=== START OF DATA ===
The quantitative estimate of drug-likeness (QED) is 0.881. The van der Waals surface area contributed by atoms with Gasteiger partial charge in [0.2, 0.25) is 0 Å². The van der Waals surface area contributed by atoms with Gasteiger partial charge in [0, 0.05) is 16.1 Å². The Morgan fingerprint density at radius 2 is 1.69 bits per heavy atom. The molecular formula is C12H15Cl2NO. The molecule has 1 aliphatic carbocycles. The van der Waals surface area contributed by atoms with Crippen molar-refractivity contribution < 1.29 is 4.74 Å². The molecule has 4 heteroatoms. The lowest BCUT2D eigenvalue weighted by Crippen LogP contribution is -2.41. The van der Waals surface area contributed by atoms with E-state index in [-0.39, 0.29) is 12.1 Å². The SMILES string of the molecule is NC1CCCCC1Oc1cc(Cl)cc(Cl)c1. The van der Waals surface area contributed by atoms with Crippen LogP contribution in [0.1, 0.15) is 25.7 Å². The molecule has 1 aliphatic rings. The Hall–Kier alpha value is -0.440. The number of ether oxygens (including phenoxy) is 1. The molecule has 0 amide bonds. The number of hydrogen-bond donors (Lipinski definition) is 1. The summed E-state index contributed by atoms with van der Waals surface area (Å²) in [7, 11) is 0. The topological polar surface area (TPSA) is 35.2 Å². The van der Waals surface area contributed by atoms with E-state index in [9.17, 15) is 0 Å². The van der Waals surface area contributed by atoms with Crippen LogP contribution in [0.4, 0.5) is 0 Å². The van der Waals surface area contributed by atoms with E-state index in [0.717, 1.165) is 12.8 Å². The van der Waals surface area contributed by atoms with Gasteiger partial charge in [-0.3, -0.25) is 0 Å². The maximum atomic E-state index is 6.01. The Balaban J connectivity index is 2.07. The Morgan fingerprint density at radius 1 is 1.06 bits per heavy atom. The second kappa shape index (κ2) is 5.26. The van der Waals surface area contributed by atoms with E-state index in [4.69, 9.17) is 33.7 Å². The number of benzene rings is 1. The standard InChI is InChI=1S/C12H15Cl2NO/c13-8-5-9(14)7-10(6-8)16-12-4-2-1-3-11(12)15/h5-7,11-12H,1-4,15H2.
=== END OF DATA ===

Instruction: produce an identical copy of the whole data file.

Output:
The quantitative estimate of drug-likeness (QED) is 0.881. The van der Waals surface area contributed by atoms with Gasteiger partial charge in [0.2, 0.25) is 0 Å². The van der Waals surface area contributed by atoms with Gasteiger partial charge in [0, 0.05) is 16.1 Å². The Morgan fingerprint density at radius 2 is 1.69 bits per heavy atom. The molecular formula is C12H15Cl2NO. The molecule has 1 aliphatic carbocycles. The van der Waals surface area contributed by atoms with Crippen molar-refractivity contribution < 1.29 is 4.74 Å². The molecule has 4 heteroatoms. The lowest BCUT2D eigenvalue weighted by Crippen LogP contribution is -2.41. The van der Waals surface area contributed by atoms with E-state index in [-0.39, 0.29) is 12.1 Å². The SMILES string of the molecule is NC1CCCCC1Oc1cc(Cl)cc(Cl)c1. The van der Waals surface area contributed by atoms with Crippen LogP contribution in [0.1, 0.15) is 25.7 Å². The molecule has 1 aliphatic rings. The Hall–Kier alpha value is -0.440. The number of ether oxygens (including phenoxy) is 1. The molecule has 0 amide bonds. The number of hydrogen-bond donors (Lipinski definition) is 1. The summed E-state index contributed by atoms with van der Waals surface area (Å²) in [7, 11) is 0. The topological polar surface area (TPSA) is 35.2 Å². The van der Waals surface area contributed by atoms with E-state index in [9.17, 15) is 0 Å². The van der Waals surface area contributed by atoms with Crippen LogP contribution in [0.4, 0.5) is 0 Å². The van der Waals surface area contributed by atoms with E-state index in [0.717, 1.165) is 12.8 Å². The van der Waals surface area contributed by atoms with Gasteiger partial charge in [-0.3, -0.25) is 0 Å². The maximum atomic E-state index is 6.01. The Balaban J connectivity index is 2.07. The Morgan fingerprint density at radius 1 is 1.06 bits per heavy atom. The second kappa shape index (κ2) is 5.26. The van der Waals surface area contributed by atoms with E-state index in [4.69, 9.17) is 33.7 Å². The number of benzene rings is 1. The standard InChI is InChI=1S/C12H15Cl2NO/c13-8-5-9(14)7-10(6-8)16-12-4-2-1-3-11(12)15/h5-7,11-12H,1-4,15H2.